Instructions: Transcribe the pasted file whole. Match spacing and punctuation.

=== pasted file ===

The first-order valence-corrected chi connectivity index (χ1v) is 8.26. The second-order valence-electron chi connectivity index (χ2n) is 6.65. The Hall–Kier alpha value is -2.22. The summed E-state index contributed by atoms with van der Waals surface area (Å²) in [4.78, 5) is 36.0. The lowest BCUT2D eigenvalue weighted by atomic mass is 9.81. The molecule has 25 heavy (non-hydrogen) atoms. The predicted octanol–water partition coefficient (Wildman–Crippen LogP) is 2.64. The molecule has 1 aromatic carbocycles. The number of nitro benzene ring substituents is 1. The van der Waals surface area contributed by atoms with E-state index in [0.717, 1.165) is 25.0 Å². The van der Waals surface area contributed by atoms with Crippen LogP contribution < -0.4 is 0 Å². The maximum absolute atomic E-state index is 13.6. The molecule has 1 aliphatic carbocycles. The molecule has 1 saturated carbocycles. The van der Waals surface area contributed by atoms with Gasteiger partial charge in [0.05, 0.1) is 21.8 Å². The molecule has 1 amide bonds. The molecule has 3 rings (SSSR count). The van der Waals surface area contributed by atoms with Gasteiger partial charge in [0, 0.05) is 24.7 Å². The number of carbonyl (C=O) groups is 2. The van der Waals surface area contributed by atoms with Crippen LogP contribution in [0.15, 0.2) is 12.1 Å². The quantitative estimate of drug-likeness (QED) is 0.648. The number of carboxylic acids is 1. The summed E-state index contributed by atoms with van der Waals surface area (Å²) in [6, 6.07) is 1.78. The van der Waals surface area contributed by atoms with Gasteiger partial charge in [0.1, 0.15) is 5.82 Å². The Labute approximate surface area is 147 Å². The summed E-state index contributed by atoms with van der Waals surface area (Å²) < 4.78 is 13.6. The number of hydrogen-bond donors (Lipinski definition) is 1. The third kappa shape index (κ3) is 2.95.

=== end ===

The first-order valence-corrected chi connectivity index (χ1v) is 8.26. The second-order valence-electron chi connectivity index (χ2n) is 6.65. The Hall–Kier alpha value is -2.22. The summed E-state index contributed by atoms with van der Waals surface area (Å²) in [4.78, 5) is 36.0. The lowest BCUT2D eigenvalue weighted by atomic mass is 9.81. The molecule has 25 heavy (non-hydrogen) atoms. The predicted octanol–water partition coefficient (Wildman–Crippen LogP) is 2.64. The molecule has 1 aromatic carbocycles. The number of nitro benzene ring substituents is 1. The van der Waals surface area contributed by atoms with E-state index in [0.717, 1.165) is 25.0 Å². The van der Waals surface area contributed by atoms with Crippen LogP contribution < -0.4 is 0 Å². The maximum absolute atomic E-state index is 13.6. The molecule has 1 aliphatic carbocycles. The molecule has 1 saturated carbocycles. The van der Waals surface area contributed by atoms with Gasteiger partial charge in [0.05, 0.1) is 21.8 Å². The molecule has 1 amide bonds. The molecule has 3 rings (SSSR count). The van der Waals surface area contributed by atoms with Gasteiger partial charge in [0, 0.05) is 24.7 Å². The number of carbonyl (C=O) groups is 2. The van der Waals surface area contributed by atoms with Crippen LogP contribution in [0.15, 0.2) is 12.1 Å². The quantitative estimate of drug-likeness (QED) is 0.648. The number of carboxylic acids is 1. The summed E-state index contributed by atoms with van der Waals surface area (Å²) in [6, 6.07) is 1.78. The van der Waals surface area contributed by atoms with Gasteiger partial charge in [0.1, 0.15) is 5.82 Å². The Labute approximate surface area is 147 Å². The summed E-state index contributed by atoms with van der Waals surface area (Å²) < 4.78 is 13.6. The number of hydrogen-bond donors (Lipinski definition) is 1. The third kappa shape index (κ3) is 2.95.